Reports have been suggesting that North America is experiencing potato shortages and processors, and those in the West, are especially scrambling to get potatoes into their plants.
And indeed, a cold and very wet fall has negatively impacted crop yields among potato farmers. Almost 20 per cent of potatoes were left out in fields due to poor quality. The United States Department of Agriculture is projecting a 6.1 per cent decline in total crops from a year ago, making it one of the lowest crop yields since 2010.
In Manitoba, more than 18 per cent of potato crops remained unharvested, while in Alberta, 6.5 per cent of potato crops were damaged by an early frost. In the food industry, size matters when buying potatoes; buyers are always looking for larger, bigger potatoes, but this year the harvested potatoes were much smaller than usual. Basically, supplies are much lower than usual as we start the winter season in North America.
Hard to tell whether retail prices will be affected
But it’s difficult to tell whether retail prices will be affected at all. The truth is that potato prices have already gone up this past year. Potatoes at retail are 20.7 per cent more expensive than just 12 months ago. According to Statistics Canada, a 10-pound bag of potatoes in Canada retails for an average of $9.77, while a year ago it was $8.11. Frozen fried potatoes have gone up 17.1 per cent as well, retailing now at $3.02 for one kilo. These increases, the most important increases ever recorded, are difficult to explain. Potato production over the last five years in North America has been quite steady. In 2010, when the harvest was even worse than this year’s, retail prices barely moved at all, suggesting that the market was not willing to budge on pricing, despite lower inventories. But the market today is a little different as we crave the product much more.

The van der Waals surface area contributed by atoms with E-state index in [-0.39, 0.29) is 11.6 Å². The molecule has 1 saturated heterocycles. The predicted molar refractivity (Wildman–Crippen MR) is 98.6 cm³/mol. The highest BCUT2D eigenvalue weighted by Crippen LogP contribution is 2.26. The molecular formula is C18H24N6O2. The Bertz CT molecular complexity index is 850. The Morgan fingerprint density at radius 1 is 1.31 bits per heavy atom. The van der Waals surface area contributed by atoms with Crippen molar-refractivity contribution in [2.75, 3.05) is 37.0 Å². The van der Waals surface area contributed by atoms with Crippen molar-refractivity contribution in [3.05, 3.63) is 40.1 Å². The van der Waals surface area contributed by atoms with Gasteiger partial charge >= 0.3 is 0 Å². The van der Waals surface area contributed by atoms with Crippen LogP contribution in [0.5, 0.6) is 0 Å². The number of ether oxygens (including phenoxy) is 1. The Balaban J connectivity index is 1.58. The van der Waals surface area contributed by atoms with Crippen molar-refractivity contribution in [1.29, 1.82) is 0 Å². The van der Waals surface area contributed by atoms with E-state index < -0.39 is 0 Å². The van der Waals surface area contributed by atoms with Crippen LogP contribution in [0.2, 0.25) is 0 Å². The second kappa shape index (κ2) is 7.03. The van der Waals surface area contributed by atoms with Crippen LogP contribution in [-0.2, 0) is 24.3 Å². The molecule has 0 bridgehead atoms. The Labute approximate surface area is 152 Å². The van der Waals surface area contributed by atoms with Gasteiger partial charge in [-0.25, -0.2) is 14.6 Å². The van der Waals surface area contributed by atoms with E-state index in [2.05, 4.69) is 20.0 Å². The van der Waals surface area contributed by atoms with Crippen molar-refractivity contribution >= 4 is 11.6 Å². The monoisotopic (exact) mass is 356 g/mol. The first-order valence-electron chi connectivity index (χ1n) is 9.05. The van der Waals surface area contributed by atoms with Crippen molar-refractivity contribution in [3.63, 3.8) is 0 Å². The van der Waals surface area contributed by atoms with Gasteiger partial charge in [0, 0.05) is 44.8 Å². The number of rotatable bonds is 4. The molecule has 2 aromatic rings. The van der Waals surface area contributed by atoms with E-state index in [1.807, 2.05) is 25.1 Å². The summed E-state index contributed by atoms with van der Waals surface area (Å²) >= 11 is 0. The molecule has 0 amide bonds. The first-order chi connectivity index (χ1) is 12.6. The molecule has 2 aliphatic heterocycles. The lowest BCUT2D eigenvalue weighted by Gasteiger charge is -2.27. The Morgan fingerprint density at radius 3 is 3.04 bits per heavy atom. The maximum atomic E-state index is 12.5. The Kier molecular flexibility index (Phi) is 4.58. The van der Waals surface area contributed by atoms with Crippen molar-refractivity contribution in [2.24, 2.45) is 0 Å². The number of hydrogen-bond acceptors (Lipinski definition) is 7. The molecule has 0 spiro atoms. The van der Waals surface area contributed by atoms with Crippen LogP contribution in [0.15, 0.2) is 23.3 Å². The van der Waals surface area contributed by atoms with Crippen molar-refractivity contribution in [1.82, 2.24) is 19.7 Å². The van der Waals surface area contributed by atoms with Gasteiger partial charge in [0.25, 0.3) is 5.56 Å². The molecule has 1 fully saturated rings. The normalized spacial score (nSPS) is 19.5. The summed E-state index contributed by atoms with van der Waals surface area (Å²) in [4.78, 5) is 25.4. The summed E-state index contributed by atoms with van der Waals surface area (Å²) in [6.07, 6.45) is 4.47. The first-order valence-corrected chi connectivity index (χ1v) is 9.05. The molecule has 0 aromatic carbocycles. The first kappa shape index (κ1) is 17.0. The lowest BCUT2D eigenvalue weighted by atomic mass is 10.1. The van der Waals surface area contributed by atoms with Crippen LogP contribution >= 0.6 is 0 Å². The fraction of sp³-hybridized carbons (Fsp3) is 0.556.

If prices do go up, it won’t be because our farmers are raking it in, making more money. Farmers won’t likely get more for their crops as they typically lock themselves into unbending contracts before the growing season even starts. Farmers affected by weather will have crop insurance. Not all of them, but many of them do.
Canada is only the 18th largest potato producer in the world, but we do take our potatoes seriously. The country won’t run out of potatoes any time soon and they will remain quite affordable for most of us for a very long time. So, keep calm and eat your fries.